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Young leaders discuss race, privilege and Madiba’s legacy




Pictured: Rabbi Dovid Hazdan

The topic was racism, xenophobia, privilege and the legacy of Nelson Mandela. Youth from Afrika Tikkun’s four Johannesburg centres in Orange Farm, Diepsloot, Alexandra and the inner city/Hillbrow; with youth from the Alexandra Youth Parliament; the Hillbrow Theatre Project; and the Johannesburg Junior Council, shared views. They raised their voices through performance and dialogue on topics ranging from the Rwandan genocide, to poverty, lack of transformation, low self-worth to BBBEE.

Afrika Tikkun said in a media release that some of the points emphasised in the dialogue, which was facilitated by the outreach organisation’s CEO Marc Lubner, was that racism is learned – it is an inter-generational belief system and set of behaviours that is passed from parents to the next generation.

One could be raised to hate or raised to love. This message was emphasised by Rabbi Dovid Hazdan, of the Great Park Synagogue in Johannesburg. Rabbi Hazdan’s father lost his family to the Bolsheviks and the Holocaust, but as Rabbi Hazdan movingly recounted, he was never raised to feel pity or hatred but to love and embrace life and positivity. This profound lesson was taken to heart by the young people present.

Young people felt they didn’t relate to the history of apartheid, though it was only 22 years ago since apartheid ended. They learned about it through stories their parents told them, and the values that they passed on to their children as they told their stories.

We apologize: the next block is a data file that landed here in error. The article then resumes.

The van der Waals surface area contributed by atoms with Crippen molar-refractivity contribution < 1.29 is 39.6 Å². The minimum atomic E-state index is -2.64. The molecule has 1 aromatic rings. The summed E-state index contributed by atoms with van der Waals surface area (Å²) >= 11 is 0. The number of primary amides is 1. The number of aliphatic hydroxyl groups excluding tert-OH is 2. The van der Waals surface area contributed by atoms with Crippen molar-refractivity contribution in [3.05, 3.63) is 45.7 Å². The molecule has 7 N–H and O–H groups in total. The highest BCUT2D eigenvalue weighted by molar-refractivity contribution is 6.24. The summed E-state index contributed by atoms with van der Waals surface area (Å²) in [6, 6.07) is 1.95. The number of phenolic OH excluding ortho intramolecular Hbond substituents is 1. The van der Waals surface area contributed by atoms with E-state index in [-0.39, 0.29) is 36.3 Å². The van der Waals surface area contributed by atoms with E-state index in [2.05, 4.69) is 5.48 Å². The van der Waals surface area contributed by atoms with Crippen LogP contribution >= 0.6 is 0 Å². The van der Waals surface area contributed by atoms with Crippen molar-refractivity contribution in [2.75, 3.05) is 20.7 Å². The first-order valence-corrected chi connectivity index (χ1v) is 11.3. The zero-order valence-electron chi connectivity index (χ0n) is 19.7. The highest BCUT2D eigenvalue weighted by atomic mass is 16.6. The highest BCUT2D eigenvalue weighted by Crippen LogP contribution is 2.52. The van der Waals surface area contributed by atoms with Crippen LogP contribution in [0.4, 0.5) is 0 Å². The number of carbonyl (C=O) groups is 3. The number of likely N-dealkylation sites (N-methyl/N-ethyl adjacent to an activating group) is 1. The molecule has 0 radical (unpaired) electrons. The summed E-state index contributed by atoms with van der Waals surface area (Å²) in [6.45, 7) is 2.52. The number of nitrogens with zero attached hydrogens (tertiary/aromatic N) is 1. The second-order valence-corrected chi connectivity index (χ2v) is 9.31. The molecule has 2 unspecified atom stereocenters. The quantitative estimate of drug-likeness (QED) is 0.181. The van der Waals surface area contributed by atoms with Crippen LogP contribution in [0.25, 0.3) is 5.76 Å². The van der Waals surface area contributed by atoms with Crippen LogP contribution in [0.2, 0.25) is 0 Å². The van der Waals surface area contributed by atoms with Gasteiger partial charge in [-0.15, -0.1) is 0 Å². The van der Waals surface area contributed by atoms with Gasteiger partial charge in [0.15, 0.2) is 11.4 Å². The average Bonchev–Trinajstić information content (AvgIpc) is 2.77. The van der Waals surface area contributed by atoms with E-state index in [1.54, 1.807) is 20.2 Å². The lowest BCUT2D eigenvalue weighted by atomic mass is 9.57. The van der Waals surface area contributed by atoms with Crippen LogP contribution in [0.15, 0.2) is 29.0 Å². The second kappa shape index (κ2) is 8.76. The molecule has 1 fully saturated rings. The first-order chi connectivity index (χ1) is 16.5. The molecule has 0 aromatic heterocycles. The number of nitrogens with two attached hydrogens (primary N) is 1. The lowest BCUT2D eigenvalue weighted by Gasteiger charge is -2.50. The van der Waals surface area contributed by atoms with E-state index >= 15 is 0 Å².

Marongwe Ramosobane, chairman of Nelson Mandela Children’s Parliament of South Africa, explained that racism was more prominent among the older generation. The key to overcoming discrimination, she explained, “is knowing your own self-worth”.

For participants Nellie Zembe and Marie Ndlovu, racism is furthered on a day-to-day basis by people who take to heart the discrimination they may experience. “We can be our own worst enemy by seeing colour and seeing situations in terms of colour.” 

With so much of the dialogue being about the fact that hatred is passed from one generation to the next, former Constitutional Court Justice Albie Sachs, advocated for “soft vengeance”. This, he explained, was a vengeance for the wrongs of apartheid not through violence, but through ensuring that we have a living, functioning and constitutional democracy.

Success is the best revenge, he maintained – success being a society in which we were united in our diversity.

Jabu Ncube of the Alex Youth Parliament said: “A hungry man is an angry man.” Real success and real transformation also involves defeating the problem of poverty and youth unemployment. 

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